5 min film by Wooden Films, 2007, 'A passage to exile'.
Audio of short poems in Arabic spoken by Adnan Al-Sayegh and in English by his translator Stephen Watts.
Footage of the threat delivered to him in public at a Poetry Festival in Basra 2006.
Both English and Arabic typed versions are given on his Facebook page. To find it, do a search using his name.
The English lines up neatly with the Arabic. So a word on line 2 in the Arabic will be somewhere on line 2 of the English. I love translators who make it easy for learners. Or rather poets who keep ideas within the boundaries of a line.
After reading a little of his writing I get the feeling that he breathes in events and breathes out the words to react to them. He seems to have no barriers which dam up and hold onto thoughts and feelings.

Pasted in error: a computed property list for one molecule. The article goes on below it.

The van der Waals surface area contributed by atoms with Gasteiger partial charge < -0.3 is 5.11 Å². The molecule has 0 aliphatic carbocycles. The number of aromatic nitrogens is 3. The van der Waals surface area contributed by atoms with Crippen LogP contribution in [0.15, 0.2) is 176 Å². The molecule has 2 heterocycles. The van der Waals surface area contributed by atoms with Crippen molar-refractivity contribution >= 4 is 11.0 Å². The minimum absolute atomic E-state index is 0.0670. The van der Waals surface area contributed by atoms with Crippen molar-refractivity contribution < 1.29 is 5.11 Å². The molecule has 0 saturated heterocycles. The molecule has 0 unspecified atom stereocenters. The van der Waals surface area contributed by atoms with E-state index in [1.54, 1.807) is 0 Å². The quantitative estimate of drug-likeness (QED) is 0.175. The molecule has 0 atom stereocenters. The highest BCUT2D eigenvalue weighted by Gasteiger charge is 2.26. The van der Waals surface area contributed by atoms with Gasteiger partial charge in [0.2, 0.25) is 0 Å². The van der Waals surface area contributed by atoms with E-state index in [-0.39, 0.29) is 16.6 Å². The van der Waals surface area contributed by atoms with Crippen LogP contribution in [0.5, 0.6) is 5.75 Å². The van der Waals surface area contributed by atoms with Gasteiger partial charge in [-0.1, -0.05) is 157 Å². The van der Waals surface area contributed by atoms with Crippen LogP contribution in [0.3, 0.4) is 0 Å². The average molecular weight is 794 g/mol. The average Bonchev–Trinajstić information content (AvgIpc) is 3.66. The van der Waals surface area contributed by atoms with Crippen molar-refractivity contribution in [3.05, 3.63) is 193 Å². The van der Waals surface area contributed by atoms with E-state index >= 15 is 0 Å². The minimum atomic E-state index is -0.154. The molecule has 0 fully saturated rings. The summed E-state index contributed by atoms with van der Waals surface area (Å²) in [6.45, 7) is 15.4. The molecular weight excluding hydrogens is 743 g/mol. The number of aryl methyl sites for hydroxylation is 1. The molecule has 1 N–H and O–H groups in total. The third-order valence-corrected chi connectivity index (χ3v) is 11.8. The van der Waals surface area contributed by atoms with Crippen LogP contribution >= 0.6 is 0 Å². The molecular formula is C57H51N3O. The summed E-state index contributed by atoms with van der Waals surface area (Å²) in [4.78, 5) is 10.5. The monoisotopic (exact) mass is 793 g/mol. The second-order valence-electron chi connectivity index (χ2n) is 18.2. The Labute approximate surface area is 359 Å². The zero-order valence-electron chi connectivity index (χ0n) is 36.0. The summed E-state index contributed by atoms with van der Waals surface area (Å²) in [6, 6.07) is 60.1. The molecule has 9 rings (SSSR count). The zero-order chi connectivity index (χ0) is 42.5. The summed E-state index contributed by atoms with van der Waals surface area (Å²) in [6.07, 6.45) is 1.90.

Yet is this true? What is still held back, frozen beneath the surface? In any case, living or rather getting older brings an endless series of events and changes to process. Why am I even asking that question?
I did some stressing about the seminar with Adnan Al-Sayegh I want to go to. My son H wisely and wittily said I should learn the Arabic phrase for 'I don't speak Arabic' just in case I get spoken to in Arabic and haven't a clue what I have been asked. How well he knows me. Does this count as home ed or just life late at night in our kitchen? They are the same thing.
لا أستطيع أن أتكلم العربية حتى الآن